I was especially glad to be able to review this book during Black History Month, and bring attention to this project and Michna-Bales’ photography. The book includes text by Fergus M. Bordewich, Robert F. Darden, Eric R. Jackson, and Andrew J. Young. Young is a former congressman, diplomat, and member of the Southern Christian Leadership Conference as a key strategist and negotiator in the Civil Rights movement in the 1960s. Through Darkness to Light is a wonderful collection of researched historic documents, engaging photographs and text that creates an insightful narrative to events that occurred over 170 years ago. When one considers how many people are still fleeing oppression and moving toward freedom around the world, the Underground Railroad is just as poignant today when seen through the lens of present day social injustice. The desire for freedom and the interracial assistance of others was, and is, an important lesson to be told and retold.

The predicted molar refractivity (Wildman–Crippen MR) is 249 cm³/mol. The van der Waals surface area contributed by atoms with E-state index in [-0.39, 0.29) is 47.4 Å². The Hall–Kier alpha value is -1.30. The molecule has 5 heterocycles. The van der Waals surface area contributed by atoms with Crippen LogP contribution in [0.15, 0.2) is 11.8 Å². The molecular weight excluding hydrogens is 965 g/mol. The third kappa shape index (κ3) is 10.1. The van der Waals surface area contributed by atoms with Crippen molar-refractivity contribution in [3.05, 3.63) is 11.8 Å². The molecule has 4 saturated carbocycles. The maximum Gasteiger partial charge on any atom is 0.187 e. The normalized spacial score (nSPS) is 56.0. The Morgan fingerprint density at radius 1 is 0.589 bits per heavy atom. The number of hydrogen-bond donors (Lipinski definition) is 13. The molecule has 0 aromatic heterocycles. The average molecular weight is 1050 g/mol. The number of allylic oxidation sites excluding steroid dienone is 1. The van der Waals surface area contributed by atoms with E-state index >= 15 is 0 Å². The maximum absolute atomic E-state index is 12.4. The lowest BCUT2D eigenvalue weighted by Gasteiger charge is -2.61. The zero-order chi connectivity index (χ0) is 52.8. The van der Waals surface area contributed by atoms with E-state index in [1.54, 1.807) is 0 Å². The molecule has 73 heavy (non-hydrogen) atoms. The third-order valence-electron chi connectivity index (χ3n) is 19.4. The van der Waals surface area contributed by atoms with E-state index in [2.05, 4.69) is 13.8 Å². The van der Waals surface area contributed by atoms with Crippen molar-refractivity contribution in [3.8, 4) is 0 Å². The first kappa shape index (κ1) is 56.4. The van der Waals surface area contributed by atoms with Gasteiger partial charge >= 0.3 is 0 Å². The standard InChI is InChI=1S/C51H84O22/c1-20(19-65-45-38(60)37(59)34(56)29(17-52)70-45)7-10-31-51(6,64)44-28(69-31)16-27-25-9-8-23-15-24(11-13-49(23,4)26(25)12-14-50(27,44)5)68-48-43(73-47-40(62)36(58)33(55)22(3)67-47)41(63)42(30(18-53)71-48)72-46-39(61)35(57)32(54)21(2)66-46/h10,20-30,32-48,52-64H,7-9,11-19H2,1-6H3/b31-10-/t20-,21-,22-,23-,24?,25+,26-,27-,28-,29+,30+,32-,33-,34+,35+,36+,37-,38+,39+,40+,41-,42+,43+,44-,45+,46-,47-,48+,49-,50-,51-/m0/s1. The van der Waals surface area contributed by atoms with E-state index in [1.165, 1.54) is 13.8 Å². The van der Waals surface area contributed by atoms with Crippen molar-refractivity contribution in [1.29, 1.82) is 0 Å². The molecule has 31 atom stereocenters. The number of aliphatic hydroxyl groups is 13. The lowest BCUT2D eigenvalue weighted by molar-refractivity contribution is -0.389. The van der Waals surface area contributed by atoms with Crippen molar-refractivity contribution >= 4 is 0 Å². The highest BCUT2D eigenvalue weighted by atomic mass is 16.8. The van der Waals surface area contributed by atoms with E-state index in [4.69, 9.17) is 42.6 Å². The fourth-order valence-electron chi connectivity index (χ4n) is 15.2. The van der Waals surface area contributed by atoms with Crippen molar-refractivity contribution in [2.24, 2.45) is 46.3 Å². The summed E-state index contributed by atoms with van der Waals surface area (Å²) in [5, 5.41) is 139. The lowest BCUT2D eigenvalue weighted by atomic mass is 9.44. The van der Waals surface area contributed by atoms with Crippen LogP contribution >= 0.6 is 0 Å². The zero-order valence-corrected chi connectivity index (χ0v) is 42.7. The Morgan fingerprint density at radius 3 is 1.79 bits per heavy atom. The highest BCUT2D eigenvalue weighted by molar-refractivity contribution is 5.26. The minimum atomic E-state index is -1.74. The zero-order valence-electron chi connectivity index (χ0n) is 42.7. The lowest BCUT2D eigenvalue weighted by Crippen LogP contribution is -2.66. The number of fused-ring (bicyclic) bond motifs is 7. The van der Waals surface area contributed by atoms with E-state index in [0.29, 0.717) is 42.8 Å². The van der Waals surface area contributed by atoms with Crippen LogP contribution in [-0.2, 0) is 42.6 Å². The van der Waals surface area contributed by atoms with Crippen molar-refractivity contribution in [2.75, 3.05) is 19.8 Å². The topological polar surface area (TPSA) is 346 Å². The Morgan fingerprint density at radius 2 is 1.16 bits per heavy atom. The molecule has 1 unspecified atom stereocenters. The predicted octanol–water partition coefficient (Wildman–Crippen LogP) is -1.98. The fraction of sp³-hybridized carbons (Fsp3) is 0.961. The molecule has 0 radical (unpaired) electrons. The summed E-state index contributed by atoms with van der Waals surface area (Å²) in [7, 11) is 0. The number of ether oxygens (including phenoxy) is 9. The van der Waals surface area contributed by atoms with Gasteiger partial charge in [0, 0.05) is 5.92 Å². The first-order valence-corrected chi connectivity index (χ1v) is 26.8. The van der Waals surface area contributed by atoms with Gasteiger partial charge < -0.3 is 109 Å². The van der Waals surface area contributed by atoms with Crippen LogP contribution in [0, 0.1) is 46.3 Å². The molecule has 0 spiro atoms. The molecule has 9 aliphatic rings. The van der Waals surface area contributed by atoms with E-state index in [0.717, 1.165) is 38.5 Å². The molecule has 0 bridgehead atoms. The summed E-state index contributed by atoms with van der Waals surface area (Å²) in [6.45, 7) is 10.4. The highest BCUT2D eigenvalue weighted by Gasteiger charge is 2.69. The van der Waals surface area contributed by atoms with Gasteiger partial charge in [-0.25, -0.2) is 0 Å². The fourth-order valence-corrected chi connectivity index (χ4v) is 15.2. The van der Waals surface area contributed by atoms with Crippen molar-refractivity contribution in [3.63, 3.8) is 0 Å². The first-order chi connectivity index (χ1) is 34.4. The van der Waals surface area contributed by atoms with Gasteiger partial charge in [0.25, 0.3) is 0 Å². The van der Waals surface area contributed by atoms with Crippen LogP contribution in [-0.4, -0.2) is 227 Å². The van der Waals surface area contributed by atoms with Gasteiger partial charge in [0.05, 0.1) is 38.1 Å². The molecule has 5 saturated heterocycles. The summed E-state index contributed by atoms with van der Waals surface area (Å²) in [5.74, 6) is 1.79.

Freedom. Canadian soil, Ontario, 2014

Through Darkness to Light by Jeanine Michna-Bales
Hardcover: 192 pages
Publisher: Princeton Architectural Press (March 21, 2017)
Language: English
ISBN-10: 1616895659
ISBN-13: 978-1616895655

Jeanine Michna-Bales is an award winning photographer based in Dallas, Texas. To see more work, visit her website at To purchase a copy of Through Darkness to Light, visit

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Sirkka-Liisa Konttinen @ L Parker Stephenson Photographs

Sirkka-Liisa Konttinen: STEP BY STEP
February 24 – April 29, 2017